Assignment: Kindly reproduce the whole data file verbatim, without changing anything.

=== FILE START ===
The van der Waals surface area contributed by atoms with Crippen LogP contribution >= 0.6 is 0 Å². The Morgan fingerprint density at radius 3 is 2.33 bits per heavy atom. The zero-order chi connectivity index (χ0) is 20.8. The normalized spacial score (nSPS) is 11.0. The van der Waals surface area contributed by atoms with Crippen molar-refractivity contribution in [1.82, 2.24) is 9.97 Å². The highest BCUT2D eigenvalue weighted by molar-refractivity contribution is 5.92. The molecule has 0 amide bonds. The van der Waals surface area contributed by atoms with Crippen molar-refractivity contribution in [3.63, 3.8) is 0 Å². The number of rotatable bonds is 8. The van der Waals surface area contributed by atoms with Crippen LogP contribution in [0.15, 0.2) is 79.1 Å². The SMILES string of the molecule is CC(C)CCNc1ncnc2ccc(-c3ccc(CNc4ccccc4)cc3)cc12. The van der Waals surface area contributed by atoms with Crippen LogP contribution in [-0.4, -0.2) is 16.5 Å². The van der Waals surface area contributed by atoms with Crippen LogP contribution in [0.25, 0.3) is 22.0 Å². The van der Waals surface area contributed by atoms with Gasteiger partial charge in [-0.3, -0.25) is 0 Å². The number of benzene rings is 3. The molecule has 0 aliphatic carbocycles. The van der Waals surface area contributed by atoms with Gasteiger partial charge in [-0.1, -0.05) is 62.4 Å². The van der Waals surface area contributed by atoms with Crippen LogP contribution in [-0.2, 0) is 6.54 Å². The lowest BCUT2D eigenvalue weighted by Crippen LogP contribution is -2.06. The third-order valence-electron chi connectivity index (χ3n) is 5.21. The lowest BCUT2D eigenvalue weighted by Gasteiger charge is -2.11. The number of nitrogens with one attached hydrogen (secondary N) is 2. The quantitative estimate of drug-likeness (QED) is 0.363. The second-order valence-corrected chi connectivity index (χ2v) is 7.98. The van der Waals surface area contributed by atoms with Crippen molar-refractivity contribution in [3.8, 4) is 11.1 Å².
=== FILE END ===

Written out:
The van der Waals surface area contributed by atoms with Crippen LogP contribution >= 0.6 is 0 Å². The Morgan fingerprint density at radius 3 is 2.33 bits per heavy atom. The zero-order chi connectivity index (χ0) is 20.8. The normalized spacial score (nSPS) is 11.0. The van der Waals surface area contributed by atoms with Crippen molar-refractivity contribution in [1.82, 2.24) is 9.97 Å². The highest BCUT2D eigenvalue weighted by molar-refractivity contribution is 5.92. The molecule has 0 amide bonds. The van der Waals surface area contributed by atoms with Crippen molar-refractivity contribution in [3.63, 3.8) is 0 Å². The number of rotatable bonds is 8. The van der Waals surface area contributed by atoms with Crippen LogP contribution in [0.15, 0.2) is 79.1 Å². The SMILES string of the molecule is CC(C)CCNc1ncnc2ccc(-c3ccc(CNc4ccccc4)cc3)cc12. The van der Waals surface area contributed by atoms with Crippen LogP contribution in [-0.4, -0.2) is 16.5 Å². The van der Waals surface area contributed by atoms with Crippen LogP contribution in [0.25, 0.3) is 22.0 Å². The van der Waals surface area contributed by atoms with Gasteiger partial charge in [-0.3, -0.25) is 0 Å². The number of benzene rings is 3. The molecule has 0 aliphatic carbocycles. The van der Waals surface area contributed by atoms with Gasteiger partial charge in [-0.1, -0.05) is 62.4 Å². The van der Waals surface area contributed by atoms with Crippen LogP contribution in [-0.2, 0) is 6.54 Å². The lowest BCUT2D eigenvalue weighted by Crippen LogP contribution is -2.06. The third-order valence-electron chi connectivity index (χ3n) is 5.21. The lowest BCUT2D eigenvalue weighted by Gasteiger charge is -2.11. The number of nitrogens with one attached hydrogen (secondary N) is 2. The quantitative estimate of drug-likeness (QED) is 0.363. The second-order valence-corrected chi connectivity index (χ2v) is 7.98. The van der Waals surface area contributed by atoms with Crippen molar-refractivity contribution in [3.8, 4) is 11.1 Å².